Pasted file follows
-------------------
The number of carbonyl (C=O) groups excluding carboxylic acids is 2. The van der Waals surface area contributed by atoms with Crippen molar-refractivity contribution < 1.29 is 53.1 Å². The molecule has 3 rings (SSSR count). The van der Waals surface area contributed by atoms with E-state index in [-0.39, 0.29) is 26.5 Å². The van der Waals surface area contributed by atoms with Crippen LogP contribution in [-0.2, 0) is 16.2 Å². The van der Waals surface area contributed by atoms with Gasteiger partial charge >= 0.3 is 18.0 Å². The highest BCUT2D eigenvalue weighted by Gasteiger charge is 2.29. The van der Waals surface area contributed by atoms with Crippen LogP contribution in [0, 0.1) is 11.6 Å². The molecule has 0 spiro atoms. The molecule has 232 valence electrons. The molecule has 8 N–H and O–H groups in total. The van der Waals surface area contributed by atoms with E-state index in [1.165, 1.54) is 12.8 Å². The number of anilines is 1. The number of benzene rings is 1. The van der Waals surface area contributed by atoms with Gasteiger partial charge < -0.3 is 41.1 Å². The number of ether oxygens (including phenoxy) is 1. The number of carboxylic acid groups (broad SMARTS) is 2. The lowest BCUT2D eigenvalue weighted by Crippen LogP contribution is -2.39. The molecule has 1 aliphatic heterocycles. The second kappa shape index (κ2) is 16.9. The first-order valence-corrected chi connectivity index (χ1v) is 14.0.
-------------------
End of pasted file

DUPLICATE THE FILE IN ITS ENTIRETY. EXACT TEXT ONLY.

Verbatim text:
The number of carbonyl (C=O) groups excluding carboxylic acids is 2. The van der Waals surface area contributed by atoms with Crippen molar-refractivity contribution < 1.29 is 53.1 Å². The molecule has 3 rings (SSSR count). The van der Waals surface area contributed by atoms with E-state index in [-0.39, 0.29) is 26.5 Å². The van der Waals surface area contributed by atoms with Crippen LogP contribution in [-0.2, 0) is 16.2 Å². The van der Waals surface area contributed by atoms with Gasteiger partial charge >= 0.3 is 18.0 Å². The highest BCUT2D eigenvalue weighted by Gasteiger charge is 2.29. The van der Waals surface area contributed by atoms with Crippen LogP contribution in [0, 0.1) is 11.6 Å². The molecule has 0 spiro atoms. The molecule has 232 valence electrons. The molecule has 8 N–H and O–H groups in total. The van der Waals surface area contributed by atoms with E-state index in [1.165, 1.54) is 12.8 Å². The number of anilines is 1. The number of benzene rings is 1. The van der Waals surface area contributed by atoms with Gasteiger partial charge < -0.3 is 41.1 Å². The number of ether oxygens (including phenoxy) is 1. The number of carboxylic acid groups (broad SMARTS) is 2. The lowest BCUT2D eigenvalue weighted by Crippen LogP contribution is -2.39. The molecule has 1 aliphatic heterocycles. The second kappa shape index (κ2) is 16.9. The first-order valence-corrected chi connectivity index (χ1v) is 14.0.